What is a Smart Grid?
Smart grids are energy networks that can automatically monitor energy flows and adjust to changes in energy supply and demand accordingly. When coupled with smart metering systems, smart grids reach consumers and suppliers by providing information on real-time consumption. With smart meters, consumers can adapt – in time and volume – their energy usage to different energy prices throughout the day, saving money on their energy bills by consuming more energy in lower price periods.
Smart grids can also help to better integrate renewable energy. While the sun does not shine all the time and the wind does not always blow, combining information on energy demand with weather forecasts can allow grid operators to better plan the integration of renewable energy into the grid and balance their networks. Smart grids also open up the possibility for consumers who produce their own energy to respond to prices and sell excess to the grid.
A Smart Grid is an electricity network which automatically monitors the flows of energy and is able to adjust to changes in both supply and demand accordingly. It integrates behaviour and actions cost efficiently of all users connected to it, ensuring an economically efficient, sustainable power system with minimal losses and high levels of quality and security of supply and safety.
Through a smart grid information on real-time consumption and production can be provided to consumers, producers and so called “prosumers”. The smart grid enables consumers to take advantage of differing energy prices so they can save money on their energy bill. The more users in a smart grid the better it will work in terms of efficiency and flexibility. In order to achieve such a situation consumers and prosumers need to be connected via smart meters.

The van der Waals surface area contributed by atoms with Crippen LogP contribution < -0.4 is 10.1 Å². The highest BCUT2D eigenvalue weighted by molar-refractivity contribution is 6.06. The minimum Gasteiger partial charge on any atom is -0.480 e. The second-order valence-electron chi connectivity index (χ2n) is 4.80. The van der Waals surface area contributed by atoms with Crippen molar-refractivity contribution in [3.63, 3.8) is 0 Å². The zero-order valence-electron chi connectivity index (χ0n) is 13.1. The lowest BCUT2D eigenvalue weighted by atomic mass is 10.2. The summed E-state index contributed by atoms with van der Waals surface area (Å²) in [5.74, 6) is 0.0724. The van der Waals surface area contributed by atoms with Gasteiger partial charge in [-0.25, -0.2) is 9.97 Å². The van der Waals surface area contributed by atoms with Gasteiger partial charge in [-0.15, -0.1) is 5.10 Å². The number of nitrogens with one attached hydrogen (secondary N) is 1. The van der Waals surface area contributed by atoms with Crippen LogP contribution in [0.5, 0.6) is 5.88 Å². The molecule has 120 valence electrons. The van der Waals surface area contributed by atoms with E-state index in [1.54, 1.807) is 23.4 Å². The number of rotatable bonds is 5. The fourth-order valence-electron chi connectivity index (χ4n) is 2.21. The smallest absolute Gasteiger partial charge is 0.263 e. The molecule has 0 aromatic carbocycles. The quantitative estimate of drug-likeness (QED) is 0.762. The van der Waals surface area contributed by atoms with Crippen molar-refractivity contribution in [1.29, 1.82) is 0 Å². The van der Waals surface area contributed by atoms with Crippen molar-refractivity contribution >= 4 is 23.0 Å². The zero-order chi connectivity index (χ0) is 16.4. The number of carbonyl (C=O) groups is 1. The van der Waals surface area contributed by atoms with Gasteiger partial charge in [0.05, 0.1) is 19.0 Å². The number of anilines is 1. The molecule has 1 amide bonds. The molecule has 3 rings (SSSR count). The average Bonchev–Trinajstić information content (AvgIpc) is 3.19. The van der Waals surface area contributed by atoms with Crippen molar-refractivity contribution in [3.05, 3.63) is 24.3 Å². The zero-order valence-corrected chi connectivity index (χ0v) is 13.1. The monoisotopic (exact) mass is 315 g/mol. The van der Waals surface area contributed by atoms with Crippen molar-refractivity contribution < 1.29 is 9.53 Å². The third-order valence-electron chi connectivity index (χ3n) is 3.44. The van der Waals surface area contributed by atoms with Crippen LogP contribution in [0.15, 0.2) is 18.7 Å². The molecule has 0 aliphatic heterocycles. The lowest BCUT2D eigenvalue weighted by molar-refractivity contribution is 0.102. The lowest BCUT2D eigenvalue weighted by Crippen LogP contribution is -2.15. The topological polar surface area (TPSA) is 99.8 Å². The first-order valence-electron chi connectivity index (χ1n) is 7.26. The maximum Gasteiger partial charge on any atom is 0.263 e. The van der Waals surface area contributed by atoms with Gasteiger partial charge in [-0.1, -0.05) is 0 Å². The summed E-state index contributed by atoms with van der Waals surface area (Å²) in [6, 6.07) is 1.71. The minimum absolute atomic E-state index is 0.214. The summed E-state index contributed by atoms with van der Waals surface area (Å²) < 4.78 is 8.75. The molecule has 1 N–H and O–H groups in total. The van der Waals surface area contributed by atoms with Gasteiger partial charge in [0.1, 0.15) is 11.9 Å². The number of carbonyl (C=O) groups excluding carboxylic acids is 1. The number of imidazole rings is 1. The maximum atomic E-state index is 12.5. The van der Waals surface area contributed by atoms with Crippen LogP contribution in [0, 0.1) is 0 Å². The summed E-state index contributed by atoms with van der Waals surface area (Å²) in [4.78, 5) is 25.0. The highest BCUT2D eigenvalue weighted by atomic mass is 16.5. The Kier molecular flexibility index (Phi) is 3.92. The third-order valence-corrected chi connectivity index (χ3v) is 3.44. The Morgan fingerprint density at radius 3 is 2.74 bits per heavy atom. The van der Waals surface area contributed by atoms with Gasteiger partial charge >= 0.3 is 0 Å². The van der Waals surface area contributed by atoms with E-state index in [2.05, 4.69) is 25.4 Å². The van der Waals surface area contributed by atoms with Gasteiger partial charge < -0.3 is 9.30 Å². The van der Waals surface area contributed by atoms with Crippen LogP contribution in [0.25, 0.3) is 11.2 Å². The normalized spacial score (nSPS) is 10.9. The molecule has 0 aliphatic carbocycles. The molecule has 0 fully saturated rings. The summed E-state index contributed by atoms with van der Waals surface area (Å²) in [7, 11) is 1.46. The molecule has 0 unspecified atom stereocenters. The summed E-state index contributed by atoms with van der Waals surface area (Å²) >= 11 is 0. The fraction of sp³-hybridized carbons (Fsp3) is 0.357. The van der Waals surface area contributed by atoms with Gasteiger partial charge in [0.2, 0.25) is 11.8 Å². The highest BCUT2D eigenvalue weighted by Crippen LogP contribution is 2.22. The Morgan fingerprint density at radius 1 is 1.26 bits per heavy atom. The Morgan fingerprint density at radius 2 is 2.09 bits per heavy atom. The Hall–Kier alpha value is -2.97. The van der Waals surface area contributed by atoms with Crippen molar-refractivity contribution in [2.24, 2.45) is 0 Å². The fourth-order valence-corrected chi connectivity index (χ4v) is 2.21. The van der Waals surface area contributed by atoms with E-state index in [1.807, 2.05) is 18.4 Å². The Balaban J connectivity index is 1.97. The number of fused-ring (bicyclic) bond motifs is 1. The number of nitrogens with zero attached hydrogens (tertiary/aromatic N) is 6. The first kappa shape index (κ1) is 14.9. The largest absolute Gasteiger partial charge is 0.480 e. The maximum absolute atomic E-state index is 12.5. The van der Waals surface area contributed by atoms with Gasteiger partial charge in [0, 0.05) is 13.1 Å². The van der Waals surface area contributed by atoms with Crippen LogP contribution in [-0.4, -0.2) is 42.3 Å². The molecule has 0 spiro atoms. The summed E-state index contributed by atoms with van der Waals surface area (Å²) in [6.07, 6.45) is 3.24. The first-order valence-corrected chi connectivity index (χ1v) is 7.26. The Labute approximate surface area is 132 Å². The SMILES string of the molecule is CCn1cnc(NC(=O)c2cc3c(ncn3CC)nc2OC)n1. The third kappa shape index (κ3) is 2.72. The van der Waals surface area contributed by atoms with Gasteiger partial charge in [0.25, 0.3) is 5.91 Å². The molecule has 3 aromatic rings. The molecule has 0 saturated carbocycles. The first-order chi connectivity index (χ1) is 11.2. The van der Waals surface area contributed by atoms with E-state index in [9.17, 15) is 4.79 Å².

Smart Grids also help to make the energy system more flexible when the penetration of renewable energy sources, like solar and wind, is increasing. Grid operators are better able to balance their electricity grid by using weather forecasts and energy demands. When electric vehicles are functionally added to the smart grid they can be both store exess energy or provide electricity when there is a shortage in supply.
The main smart grid applications are optimising grid monitoring and control; enabling consumers to contribute to grid management; and improving the physical capacity and flexibility of the network.
Smart Grids enable better integration of renewables in the system which subsequently leads to further mitigation of climate change.
This project has received funding from the European Union’s Horizon 2020 research and innovation programme under grant agreement No 731249.
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